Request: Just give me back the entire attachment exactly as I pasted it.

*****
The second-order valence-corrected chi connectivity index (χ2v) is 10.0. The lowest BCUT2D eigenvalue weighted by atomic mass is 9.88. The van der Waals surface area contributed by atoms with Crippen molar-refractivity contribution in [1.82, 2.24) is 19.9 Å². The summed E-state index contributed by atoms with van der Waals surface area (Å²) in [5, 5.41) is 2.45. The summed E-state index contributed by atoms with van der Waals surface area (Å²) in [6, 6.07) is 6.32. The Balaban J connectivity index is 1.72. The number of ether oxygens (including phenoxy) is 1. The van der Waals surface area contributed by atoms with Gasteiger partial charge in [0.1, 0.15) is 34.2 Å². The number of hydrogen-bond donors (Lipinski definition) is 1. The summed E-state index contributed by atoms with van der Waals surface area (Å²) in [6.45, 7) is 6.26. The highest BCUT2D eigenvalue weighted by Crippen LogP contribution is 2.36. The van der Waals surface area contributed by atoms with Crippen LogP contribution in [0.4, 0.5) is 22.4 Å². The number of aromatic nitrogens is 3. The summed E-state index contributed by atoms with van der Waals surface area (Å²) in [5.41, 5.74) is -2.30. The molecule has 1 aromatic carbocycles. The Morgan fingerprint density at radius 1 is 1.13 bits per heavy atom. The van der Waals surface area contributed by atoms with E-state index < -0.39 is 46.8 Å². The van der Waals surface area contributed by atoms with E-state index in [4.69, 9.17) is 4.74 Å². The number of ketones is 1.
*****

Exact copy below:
The second-order valence-corrected chi connectivity index (χ2v) is 10.0. The lowest BCUT2D eigenvalue weighted by atomic mass is 9.88. The van der Waals surface area contributed by atoms with Crippen molar-refractivity contribution in [1.82, 2.24) is 19.9 Å². The summed E-state index contributed by atoms with van der Waals surface area (Å²) in [5, 5.41) is 2.45. The summed E-state index contributed by atoms with van der Waals surface area (Å²) in [6, 6.07) is 6.32. The Balaban J connectivity index is 1.72. The number of ether oxygens (including phenoxy) is 1. The van der Waals surface area contributed by atoms with Gasteiger partial charge in [0.1, 0.15) is 34.2 Å². The number of hydrogen-bond donors (Lipinski definition) is 1. The summed E-state index contributed by atoms with van der Waals surface area (Å²) in [6.45, 7) is 6.26. The highest BCUT2D eigenvalue weighted by Crippen LogP contribution is 2.36. The van der Waals surface area contributed by atoms with Crippen LogP contribution in [0.4, 0.5) is 22.4 Å². The number of aromatic nitrogens is 3. The summed E-state index contributed by atoms with van der Waals surface area (Å²) in [5.41, 5.74) is -2.30. The molecule has 1 aromatic carbocycles. The Morgan fingerprint density at radius 1 is 1.13 bits per heavy atom. The van der Waals surface area contributed by atoms with E-state index < -0.39 is 46.8 Å². The van der Waals surface area contributed by atoms with E-state index in [4.69, 9.17) is 4.74 Å². The number of ketones is 1.